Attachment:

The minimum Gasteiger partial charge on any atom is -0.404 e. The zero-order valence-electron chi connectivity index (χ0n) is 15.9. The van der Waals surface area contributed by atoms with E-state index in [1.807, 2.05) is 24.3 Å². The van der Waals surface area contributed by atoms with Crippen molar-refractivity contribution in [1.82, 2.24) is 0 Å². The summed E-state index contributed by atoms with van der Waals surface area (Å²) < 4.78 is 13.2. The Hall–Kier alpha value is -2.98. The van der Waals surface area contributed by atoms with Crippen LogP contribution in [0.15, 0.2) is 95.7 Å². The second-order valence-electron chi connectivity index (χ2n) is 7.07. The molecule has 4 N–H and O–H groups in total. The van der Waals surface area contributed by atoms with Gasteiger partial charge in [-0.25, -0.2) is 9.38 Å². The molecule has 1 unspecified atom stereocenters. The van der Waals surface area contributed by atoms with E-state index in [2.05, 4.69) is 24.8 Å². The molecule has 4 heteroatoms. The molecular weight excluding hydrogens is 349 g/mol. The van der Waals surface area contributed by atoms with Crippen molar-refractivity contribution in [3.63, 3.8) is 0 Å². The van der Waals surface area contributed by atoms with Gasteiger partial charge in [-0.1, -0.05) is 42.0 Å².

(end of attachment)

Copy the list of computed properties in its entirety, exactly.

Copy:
The minimum Gasteiger partial charge on any atom is -0.404 e. The zero-order valence-electron chi connectivity index (χ0n) is 15.9. The van der Waals surface area contributed by atoms with E-state index in [1.807, 2.05) is 24.3 Å². The van der Waals surface area contributed by atoms with Crippen molar-refractivity contribution in [1.82, 2.24) is 0 Å². The summed E-state index contributed by atoms with van der Waals surface area (Å²) < 4.78 is 13.2. The Hall–Kier alpha value is -2.98. The van der Waals surface area contributed by atoms with Crippen LogP contribution in [0.15, 0.2) is 95.7 Å². The second-order valence-electron chi connectivity index (χ2n) is 7.07. The molecule has 4 N–H and O–H groups in total. The van der Waals surface area contributed by atoms with Gasteiger partial charge in [-0.25, -0.2) is 9.38 Å². The molecule has 1 unspecified atom stereocenters. The van der Waals surface area contributed by atoms with E-state index in [2.05, 4.69) is 24.8 Å². The molecule has 4 heteroatoms. The molecular weight excluding hydrogens is 349 g/mol. The van der Waals surface area contributed by atoms with Crippen molar-refractivity contribution in [3.63, 3.8) is 0 Å². The van der Waals surface area contributed by atoms with Gasteiger partial charge in [-0.1, -0.05) is 42.0 Å².